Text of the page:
BodyICE Recovery

When Should You Use Heat and When Should You Ice?

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Dr Christopher Jones is an experienced osteopath who has worked with the Australian Athletics Team and has treated numerous World and Olympic Champion Athletes during his career. He has seen firsthand the importance of injury prevention and management for his patients. He explains the how and why of using ice and heat for injury management.

  

A lot of times when people develop a new pain or injury they are unsure about what to do and are worried they might make it worse. It’s common for people to either use ice or heat on an injury to try to obtain some pain relief, and they can both be very helpful. If you aren’t necessarily sure which one suits your condition best, here are the guidelines I usually follow.

ICE

  • If it’s a new (acute) injury (first 48-72 hours), you would be more likely to use ice. For example, if you sprain your ankle, you should first apply ice to the area. Ice will help decrease pain and inflammation whereas in this initial injury phase, heat can increase it. 
  • Ice may also be helpful for older injuries if the area is sometimes inflamed after activity. An example of this might be shin splints, if the pain gets reaggravated after going for a run.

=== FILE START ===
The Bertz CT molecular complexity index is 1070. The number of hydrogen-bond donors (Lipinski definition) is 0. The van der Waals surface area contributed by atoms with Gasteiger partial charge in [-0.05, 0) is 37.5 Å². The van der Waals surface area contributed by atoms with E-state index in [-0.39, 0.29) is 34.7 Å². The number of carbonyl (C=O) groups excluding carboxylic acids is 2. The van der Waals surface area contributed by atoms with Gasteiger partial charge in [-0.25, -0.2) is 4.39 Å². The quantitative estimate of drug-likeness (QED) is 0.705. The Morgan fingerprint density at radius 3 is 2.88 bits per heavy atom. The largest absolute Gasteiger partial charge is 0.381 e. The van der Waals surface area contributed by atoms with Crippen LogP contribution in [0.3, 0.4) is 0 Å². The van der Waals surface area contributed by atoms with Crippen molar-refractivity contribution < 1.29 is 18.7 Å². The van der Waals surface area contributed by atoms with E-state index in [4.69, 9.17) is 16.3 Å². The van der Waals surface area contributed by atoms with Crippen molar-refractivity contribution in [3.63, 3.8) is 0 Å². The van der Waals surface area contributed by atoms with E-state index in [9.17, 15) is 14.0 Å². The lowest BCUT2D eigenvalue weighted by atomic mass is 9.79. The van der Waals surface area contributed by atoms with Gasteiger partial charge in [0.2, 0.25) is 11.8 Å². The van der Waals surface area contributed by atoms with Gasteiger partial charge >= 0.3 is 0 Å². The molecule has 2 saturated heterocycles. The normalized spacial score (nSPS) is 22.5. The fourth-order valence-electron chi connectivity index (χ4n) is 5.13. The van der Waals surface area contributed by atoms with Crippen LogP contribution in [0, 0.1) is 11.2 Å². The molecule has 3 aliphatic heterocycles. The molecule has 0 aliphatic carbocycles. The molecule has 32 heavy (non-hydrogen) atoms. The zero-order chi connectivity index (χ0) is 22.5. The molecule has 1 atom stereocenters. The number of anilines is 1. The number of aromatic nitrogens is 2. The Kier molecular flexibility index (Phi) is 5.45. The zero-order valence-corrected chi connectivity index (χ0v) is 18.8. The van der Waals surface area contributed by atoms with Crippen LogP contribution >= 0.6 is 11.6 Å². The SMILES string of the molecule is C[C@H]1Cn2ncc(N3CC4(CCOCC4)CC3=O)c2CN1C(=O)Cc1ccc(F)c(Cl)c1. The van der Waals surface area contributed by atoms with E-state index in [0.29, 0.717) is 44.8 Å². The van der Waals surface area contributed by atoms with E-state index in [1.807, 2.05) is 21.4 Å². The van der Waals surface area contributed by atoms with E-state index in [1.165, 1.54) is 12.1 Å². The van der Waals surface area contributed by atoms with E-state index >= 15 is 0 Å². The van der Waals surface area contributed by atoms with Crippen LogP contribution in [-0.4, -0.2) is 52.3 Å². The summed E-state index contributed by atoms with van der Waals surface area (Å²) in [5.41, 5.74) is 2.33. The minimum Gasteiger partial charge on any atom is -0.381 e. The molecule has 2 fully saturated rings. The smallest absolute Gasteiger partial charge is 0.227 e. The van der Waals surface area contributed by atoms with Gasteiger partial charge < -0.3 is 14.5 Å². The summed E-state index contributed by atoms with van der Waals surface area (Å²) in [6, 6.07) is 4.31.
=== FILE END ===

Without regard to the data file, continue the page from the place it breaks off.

• Ice packs are fantastic as they can mould to the shape of the affected area so that it’s fully covered. Ice should not be applied for periods longer than 15 minutes. So a protocol you can follow is 15 minutes with ice on, then 15 minutes with the ice off, and then another 15 minutes with the ice. This can be repeated every 2 hours.

HEAT

  • Older injuries are usually better served by heat, which will help increase the blood flow in the area. Heat can be a useful adjunct to mobility, such as stretching exercises or self massage using a spiky ball or foam roller.
  • This makes heat packs really useful when warming up before exercise. A good protocol in this case might be locally applying the heat pack to the affected area for 5-10 minutes, prior to jogging and stretching. The heat will accelerate the improvements in pain and stiffness, and reduce the risk of injury provided by warming up. 
  • The benefit of heat packs is that they let you apply the heat directly to the affected area so the benefits are focused on where they’re most needed. 

ALTERNATING 

Another application you can try is alternating cold and hot (not boiling) water on the site of an injury. This will open and close the blood vessels to stimulate blood flow, which can have the effect of reducing inflammation in an area. A good protocol for this would be ice pack for 3-5 minutes, then heat for 3-5 minutes, and you can repeat this up to three times. It’s a fantastic way to improve recovery after exercise. 

Discontinue ice or heat if they cause you pain.

BodyICE Recovery Packs  can be used for both ice and heat and are designed to mould around injured joints and body parts. The range combines ice bags using real ice or hot water, with elastic neoprene supports for comfortable compression. 

Written by Dr Christopher Jones (Osteopath)
M. Osteo, B. App. Sci (Osteo), B. Sports Science (Ex Sci).
 
 
 

 

 

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